In many instances, researchers and engineers have found ways to hack into modern, internet-capable cars, as has been documented and reported several times. One famous example is the Chrysler Jeep hack that researchers Charlie Miller and Chris Valasek discovered. This hack and those that have come before it have mostly been reliant on specific vulnerabilities in specific makes and/or brands of cars. And once reported, these vulnerabilities were quickly resolved. But what should the security industry’s response be when a hack is found that is not only successful in being able to drastically affect the performance and function of the car, but is also stealthy and vendor neutral?Read More
WannaCry ransomware’s outbreak during the weekend was mitigated by having its kill switch domain registered. It was only a matter of time, however, for other cybercriminals to follow suit. Case in point: the emergence of UIWIX ransomware (detected by Trend Micro as RANSOM_UIWIX.A) and one notable Trojan our sensors detected.Read More
Exploiting CVE-2016-3298 enables attackers to check for specific antivirus (AV) software installed in the system in order to avoid AV detection and threat research/analysis. This sounds innocuous, but determining if the system is unsecure eases—and even automates—the undertaking of sneaking malware into it.Read More
News about Badlock vulnerability affecting Windows computers and Samba servers started showing up on Twitter and media around three weeks ago. The site badlock[.]org was registered on March 11 according to WHOIS. There has been a lot of guessing and speculation around this vulnerability. It’s time for reality check: just how bad actually is Badlock?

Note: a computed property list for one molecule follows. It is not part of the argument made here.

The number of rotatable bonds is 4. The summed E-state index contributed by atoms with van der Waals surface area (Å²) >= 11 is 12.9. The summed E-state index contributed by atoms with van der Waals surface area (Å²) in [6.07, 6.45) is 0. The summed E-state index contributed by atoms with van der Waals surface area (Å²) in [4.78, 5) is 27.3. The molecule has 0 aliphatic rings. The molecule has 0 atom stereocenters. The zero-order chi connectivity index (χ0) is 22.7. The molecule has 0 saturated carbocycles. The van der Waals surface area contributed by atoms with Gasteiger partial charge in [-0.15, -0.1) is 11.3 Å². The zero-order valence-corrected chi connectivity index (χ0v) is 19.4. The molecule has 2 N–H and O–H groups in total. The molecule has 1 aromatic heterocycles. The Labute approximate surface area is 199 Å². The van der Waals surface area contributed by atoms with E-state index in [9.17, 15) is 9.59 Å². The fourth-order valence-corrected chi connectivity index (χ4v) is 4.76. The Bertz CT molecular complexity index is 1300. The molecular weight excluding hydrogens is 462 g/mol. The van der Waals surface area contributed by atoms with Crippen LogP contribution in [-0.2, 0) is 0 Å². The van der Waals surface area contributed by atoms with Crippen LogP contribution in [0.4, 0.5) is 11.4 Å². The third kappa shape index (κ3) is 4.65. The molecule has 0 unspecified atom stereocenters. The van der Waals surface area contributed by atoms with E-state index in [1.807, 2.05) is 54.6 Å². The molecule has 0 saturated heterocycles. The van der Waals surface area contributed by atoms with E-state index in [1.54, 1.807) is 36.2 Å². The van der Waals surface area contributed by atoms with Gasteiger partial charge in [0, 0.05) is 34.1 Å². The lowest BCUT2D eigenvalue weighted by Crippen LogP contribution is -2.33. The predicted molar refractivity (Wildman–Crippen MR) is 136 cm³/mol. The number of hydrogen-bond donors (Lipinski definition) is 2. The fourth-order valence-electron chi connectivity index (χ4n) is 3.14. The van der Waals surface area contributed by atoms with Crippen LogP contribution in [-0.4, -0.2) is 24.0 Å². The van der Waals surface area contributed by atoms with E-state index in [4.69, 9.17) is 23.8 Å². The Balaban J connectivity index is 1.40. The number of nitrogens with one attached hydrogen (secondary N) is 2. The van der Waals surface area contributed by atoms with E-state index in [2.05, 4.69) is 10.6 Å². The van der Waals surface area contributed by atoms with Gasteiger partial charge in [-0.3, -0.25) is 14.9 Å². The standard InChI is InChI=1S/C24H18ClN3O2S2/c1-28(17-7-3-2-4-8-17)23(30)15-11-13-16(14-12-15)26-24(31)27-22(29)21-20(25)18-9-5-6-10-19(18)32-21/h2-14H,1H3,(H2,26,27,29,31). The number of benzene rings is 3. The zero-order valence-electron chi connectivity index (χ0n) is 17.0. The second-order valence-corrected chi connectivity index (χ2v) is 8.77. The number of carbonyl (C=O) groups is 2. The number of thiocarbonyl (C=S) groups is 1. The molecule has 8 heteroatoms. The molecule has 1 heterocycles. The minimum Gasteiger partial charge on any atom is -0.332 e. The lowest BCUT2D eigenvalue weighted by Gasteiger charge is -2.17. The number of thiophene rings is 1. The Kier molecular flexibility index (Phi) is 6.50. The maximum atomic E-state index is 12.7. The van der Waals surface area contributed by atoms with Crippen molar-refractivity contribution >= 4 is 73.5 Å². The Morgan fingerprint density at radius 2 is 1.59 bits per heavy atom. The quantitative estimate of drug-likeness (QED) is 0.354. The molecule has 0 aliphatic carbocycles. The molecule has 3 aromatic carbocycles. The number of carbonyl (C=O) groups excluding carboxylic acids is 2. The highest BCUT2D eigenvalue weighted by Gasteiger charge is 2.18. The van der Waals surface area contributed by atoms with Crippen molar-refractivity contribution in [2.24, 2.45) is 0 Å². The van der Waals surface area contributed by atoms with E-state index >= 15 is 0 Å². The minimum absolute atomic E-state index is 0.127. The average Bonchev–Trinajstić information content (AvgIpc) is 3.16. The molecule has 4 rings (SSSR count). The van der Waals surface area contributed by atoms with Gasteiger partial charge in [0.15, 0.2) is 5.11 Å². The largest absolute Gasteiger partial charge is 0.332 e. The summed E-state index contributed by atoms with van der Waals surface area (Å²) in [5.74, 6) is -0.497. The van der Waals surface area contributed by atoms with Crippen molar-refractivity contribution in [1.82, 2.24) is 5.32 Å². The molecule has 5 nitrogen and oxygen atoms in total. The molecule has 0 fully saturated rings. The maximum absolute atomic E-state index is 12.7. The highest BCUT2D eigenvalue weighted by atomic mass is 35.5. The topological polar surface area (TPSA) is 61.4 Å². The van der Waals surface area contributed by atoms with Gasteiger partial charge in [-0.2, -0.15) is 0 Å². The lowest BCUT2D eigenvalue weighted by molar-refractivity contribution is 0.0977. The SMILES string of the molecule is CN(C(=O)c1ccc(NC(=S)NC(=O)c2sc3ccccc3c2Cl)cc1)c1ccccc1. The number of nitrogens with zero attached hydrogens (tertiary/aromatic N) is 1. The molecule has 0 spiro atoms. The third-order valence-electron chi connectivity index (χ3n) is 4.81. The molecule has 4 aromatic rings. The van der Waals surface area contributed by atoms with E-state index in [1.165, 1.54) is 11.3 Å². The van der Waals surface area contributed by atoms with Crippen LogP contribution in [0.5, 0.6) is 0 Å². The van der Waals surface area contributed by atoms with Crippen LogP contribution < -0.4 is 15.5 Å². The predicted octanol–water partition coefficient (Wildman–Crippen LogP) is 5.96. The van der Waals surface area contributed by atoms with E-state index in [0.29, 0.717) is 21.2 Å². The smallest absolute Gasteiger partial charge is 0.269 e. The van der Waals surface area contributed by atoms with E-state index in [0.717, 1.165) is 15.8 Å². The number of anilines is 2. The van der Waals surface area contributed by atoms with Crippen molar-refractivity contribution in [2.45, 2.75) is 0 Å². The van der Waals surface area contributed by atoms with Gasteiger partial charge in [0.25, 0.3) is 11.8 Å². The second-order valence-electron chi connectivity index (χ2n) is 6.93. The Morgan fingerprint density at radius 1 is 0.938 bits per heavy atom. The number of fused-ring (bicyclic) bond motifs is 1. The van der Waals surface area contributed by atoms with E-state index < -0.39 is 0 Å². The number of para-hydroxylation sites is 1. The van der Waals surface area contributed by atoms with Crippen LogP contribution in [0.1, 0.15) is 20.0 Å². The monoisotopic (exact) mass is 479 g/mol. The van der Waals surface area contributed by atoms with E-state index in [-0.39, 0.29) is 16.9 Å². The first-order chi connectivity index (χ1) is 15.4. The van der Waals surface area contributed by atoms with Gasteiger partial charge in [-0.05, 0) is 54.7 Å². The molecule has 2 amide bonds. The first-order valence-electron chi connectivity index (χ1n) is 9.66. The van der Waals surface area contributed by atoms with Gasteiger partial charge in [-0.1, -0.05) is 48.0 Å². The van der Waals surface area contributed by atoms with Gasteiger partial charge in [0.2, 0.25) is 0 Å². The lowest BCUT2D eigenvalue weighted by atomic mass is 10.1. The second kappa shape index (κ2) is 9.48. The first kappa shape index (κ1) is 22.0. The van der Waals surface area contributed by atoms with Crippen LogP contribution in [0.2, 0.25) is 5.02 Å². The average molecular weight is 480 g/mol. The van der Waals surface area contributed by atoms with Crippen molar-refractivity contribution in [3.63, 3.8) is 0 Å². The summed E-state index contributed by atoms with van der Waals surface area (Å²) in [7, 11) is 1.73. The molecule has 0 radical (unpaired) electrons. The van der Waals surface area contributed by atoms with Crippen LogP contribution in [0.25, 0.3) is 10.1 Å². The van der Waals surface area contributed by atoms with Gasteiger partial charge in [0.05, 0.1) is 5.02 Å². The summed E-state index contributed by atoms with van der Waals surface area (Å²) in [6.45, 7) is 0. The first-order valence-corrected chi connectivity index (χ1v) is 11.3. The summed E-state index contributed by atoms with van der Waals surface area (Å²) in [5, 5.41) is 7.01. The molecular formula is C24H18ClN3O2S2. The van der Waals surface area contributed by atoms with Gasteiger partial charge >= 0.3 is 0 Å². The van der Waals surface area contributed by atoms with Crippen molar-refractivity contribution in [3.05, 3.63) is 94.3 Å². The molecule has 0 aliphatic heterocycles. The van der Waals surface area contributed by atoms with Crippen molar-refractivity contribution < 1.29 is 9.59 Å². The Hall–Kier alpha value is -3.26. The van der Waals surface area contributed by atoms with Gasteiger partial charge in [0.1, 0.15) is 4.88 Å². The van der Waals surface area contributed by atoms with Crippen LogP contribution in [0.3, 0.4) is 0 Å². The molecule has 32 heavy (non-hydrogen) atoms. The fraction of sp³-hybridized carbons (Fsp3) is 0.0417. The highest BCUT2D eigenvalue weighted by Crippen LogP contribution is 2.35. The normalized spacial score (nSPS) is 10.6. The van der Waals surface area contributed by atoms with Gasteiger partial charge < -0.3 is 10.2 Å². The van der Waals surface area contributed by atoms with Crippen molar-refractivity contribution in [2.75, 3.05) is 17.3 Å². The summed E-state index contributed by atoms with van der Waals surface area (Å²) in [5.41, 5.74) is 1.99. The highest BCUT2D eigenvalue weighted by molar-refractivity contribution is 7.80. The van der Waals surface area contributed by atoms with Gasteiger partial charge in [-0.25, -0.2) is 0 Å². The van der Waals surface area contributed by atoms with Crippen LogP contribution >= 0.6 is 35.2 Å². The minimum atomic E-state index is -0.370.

Named vulnerabilities have resulted in being clichéd very quickly. Being a named vulnerability doesn’t qualify it as a serious widespread vulnerability. Badlock is somewhere in between. In this entry, we demystify the hype of Badlock with questions that measure it as a vulnerability. We also pin it up against a noteworthy case to see how it compares.Read More
Following its release of a security update for Acrobat and Reader, Adobe has released another one, this time to address 23 reported vulnerabilities in Flash. In its advisory (APSB16-08), Adobe notes that this patch addresses critical vulnerabilities that could allow an attack to gain control of an affected system. They further note that one of the vulnerabilities (CVE-2016-1010) “is being used in limited, targeted attacks.”Read More